Joined April 2018Living in: Golden Grove, Australia
  • Day76

    Day 74

    Yesterday in Australia

    The weather continues to smile on us, and today we did a 2 1/2 hour tour of the KCGM open mine Super Pit, where they mine 22,000 kilo of gold a year. The site covers more than 35,000 hectares and is made up of 260 individual mining leases. We were picked up by bus in the city centre and driven to the site.
    First we saw the Fuel Farm. They use 5 to 6 million litres of diesel a month.
    Then onto the Tyre Change Out Facility. The tryes weigh 5 tonne and the machine changes one in 45 minutes.
    We drove through an area of used tyres (they cannot be retreaded but are recycled), and looked at retired machines.
    Then off to the open pit. It is hugh. We watched trucks transporting the rocks to various destinations depending on their quality. As we stool outside the bus looking at the mine, several drove close by us. Most of the drivers tooted and waved. Next we watched the crushing machine where the drivers backed their trucks up to the opening and tipped their load in.
    Our guide Dan then drove through the hugh processing plant and explained how the gold was extracted using 3 different methods. The liquid gold that was left after that is sent away to be refined even further to extract more gold.
    We didn't get any free samples!!
    I went to mass tonight in a beautiful heritage listed church called St Marys. I wish I could get a photo of the outside, but it was too dark. Dan told us that there is more gold in the old bricks of the church, and the Exchange Hotel, than they extract from the mine in a day now.
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  • Day75

    Day 73

    June 22 in Australia

    We had a sleep in this morning and then had bacon and eggs for breakfast. Good start to the day. We drove to the information centre. It was in the town hall. Upstairs we looked through the war museum and downstairs we met Paddy Hannan, one of the first men to find gold in Kalgoorlie in 1893. There was another sculpture of him in the main street, where you could drink water from his water pouch via a drinking fountain.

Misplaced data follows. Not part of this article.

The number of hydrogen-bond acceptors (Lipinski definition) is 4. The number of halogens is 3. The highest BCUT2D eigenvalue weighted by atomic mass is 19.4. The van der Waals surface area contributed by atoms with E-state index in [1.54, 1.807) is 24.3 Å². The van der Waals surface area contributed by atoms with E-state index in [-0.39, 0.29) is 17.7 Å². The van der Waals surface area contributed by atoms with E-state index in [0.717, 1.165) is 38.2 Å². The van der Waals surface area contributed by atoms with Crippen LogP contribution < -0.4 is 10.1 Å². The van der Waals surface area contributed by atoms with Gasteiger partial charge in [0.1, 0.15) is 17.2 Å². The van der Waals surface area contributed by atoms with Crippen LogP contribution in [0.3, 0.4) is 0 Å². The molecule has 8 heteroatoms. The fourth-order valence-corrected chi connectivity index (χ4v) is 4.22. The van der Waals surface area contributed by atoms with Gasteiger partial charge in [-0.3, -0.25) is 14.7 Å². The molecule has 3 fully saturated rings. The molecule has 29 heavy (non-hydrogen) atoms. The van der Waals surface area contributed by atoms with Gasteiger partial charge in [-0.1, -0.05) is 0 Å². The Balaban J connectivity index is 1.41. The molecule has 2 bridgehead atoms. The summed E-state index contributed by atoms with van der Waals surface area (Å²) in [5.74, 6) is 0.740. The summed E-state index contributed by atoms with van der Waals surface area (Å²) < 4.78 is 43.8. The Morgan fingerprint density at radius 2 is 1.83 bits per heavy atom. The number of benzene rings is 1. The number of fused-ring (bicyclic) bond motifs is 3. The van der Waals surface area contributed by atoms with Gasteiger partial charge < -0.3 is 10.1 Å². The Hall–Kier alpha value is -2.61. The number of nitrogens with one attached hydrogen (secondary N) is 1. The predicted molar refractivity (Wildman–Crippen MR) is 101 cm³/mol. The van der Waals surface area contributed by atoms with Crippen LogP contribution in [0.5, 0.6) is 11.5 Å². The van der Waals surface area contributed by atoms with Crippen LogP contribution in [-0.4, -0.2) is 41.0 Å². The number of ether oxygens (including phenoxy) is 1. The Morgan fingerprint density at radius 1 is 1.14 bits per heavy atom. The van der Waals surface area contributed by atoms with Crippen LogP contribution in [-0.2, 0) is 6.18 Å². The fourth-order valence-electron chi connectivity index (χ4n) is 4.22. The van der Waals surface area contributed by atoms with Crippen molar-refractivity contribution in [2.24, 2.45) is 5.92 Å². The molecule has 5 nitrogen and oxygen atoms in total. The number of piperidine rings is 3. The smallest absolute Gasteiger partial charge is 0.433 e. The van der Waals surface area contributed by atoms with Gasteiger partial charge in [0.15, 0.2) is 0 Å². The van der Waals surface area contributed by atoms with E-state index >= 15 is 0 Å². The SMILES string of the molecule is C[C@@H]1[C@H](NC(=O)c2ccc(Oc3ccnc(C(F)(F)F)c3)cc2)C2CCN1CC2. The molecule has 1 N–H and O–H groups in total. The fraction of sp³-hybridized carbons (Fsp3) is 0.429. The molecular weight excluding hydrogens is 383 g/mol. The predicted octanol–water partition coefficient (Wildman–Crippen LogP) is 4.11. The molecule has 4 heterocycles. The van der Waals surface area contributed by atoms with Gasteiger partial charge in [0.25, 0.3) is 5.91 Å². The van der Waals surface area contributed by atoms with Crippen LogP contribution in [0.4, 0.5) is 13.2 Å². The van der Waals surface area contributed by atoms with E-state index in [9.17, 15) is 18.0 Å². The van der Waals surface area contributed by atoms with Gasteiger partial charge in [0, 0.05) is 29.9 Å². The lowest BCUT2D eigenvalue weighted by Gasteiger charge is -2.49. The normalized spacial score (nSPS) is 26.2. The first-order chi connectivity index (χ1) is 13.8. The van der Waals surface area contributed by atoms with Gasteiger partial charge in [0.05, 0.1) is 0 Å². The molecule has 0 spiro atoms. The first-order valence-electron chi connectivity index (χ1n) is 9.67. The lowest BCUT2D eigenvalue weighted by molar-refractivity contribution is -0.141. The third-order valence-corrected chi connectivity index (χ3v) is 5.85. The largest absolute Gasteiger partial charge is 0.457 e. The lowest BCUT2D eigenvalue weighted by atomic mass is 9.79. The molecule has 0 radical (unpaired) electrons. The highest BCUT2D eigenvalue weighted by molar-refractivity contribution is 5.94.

We wandered up and down the main street admiring many of the old buildings. Some are in good condition and some in disrepair.
    After lunch we did a tour of the Questa Casa, the only original brothel in Kalgoorlie and still operating today. The madam painted a picture of what life was like in the gold rush days, but I felt that it was through rose coloured glasses. Then she showed us through the building.
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  • Day74

    Day 72

    June 21 in Australia

    Not much to record today. We left Southern Cross amid fog this morning, which didn't clear until after 10.00am. We had planned to get fuel at Yellowdine, but they didn't have any. OOPS. Out with the 20 litre jerrycan we have been carrying for the last 10 weeks, but the funnel wouldn't fit, and petrol spilled over the ground. To the rescue came a gentleman from Harvey Bay, who had called in to get diesel. He had a funnel that we could use. Bless him.
    We called into Coolgardie for lunch and so did our new friend.